Citrus Sensory Bin

(This post may contain affiliate links. For more information, see my disclosure policy.)

I first got the idea for making this sensory bin when my neighbour was telling me that you can dry out limes. I thought it would be neat to combine some elements of real food with other items in a sensory bin. I liked the idea of keeping some of the natural scents and textures.

Citrus Sensory Bin

This took me on a bit of an experimental journey into drying citrus! I had some limes that I had taken some of the zest off for a recipe (that’s why there are stripes on the limes in the picture!) and I set them on top of the registers so that when the heat came on, they would dry out.

Drying the limes worked really well so I decided to try the same process on oranges and lemons. The larger fruit didn’t fare as well.

I wasn’t deterred. I then tried slicing oranges and lemons and limes and drying the slices in the same way I had dried the limes. I threw a few more of the whole fruit on there as well to see if I might have better luck the second time around. The larger lemons and orange didn’t work out but the citrus slices did.

drying citrusFor the sensory bin, I used dried lemon, orange and lime slices, the dried limes, some dried mini mandarin oranges, 2 plastic lemons, some oranges I had cut out from the cardboard box the mandarins came in, and a yellow scrubber. I also added a shaker of lemon pepper to put another element of citrus scent in the bin.

It was a very different sensory bin than what we usually make so it was a nice change and the kids thought it was neat that it used real fruit.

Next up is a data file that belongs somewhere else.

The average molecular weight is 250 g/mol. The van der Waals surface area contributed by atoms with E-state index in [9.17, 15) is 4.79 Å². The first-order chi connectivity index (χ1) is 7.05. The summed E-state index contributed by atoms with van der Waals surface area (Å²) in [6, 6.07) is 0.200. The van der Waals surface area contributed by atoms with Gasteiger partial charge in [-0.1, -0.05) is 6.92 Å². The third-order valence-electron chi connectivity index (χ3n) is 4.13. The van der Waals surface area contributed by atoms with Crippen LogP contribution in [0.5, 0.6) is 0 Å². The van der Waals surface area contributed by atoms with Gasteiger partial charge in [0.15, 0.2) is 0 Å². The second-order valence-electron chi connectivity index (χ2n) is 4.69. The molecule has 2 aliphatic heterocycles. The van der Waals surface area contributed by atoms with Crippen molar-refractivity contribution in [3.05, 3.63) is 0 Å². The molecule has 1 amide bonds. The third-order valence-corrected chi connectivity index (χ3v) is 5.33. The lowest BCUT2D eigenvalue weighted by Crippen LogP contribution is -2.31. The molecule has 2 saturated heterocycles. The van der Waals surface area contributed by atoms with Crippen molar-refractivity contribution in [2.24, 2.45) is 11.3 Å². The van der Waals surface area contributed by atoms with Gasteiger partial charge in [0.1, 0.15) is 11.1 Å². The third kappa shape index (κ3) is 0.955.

For hundreds of other sensory bin ideas, you can also follow my Sensory Bins board on Pinterest.

Follow Sharla Kostelyk’s board Sensory Bins on Pinterest.

If you are looking for information on making sensory bins, you may be interested in my book. The Ultimate Guide to Sensory Bins

History Sensory Bin

(This post may contain affiliate links. For more information, see my disclosure policy.)

I find it easiest to create sensory bins that have some type of theme to them. If there is something that we are studying in homeschooling, a sensory bin along that theme can further reinforce what the kids are learning as well as providing an opportunity for sensory play.

Last week, the kids watched the classic musical “Annie Get Your Gun“. They adored it and are still singing “no, you can’t get a man with a gu-un”! Granola Girl was even singing it through the aisles in the grocery store the other day!

Since they were already so interested and asking lots of questions, I decided to expand their learning and teach them about the history of Annie Oakley, the woman the movie is based on and about that time in history. I happened to have a Wild West TOOB which had an Annie Oakley figurine in it (I hadn’t even noticed that when I bought it!) so I used that to create a sensory bin that would allow the kids to play and expand on the story they had watched in the movie.

History Sensory BinFor the base of the bin, I used dry white beans in one section, aquarium rocks that we had left over from a science experiment we had done the week before in another section and I finished it off with an area of moss. Then I added the Wild West TOOB figures and let the kids play.

I know that my sensory bin may not be completely historically accurate, but the point of it is to get the kids more interested in history and its characters by letting them explore. They loved that there was an Annie Oakley figure and had such fun reenacting scenes from the movie.

You can create a history sensory bin to go with any period in history (think Ancient Greece or Ancient Egypt) or that is centred on a specific historical figure (think inventors, artists, politicians or heroes).

For hundreds of other sensory bin ideas, you can also follow my Sensory Bins board on Pinterest.

Follow Sharla Kostelyk’s board Sensory Bins on Pinterest.

If you are looking for information on making sensory bins, you may be interested in my book. The Ultimate Guide to Sensory Bins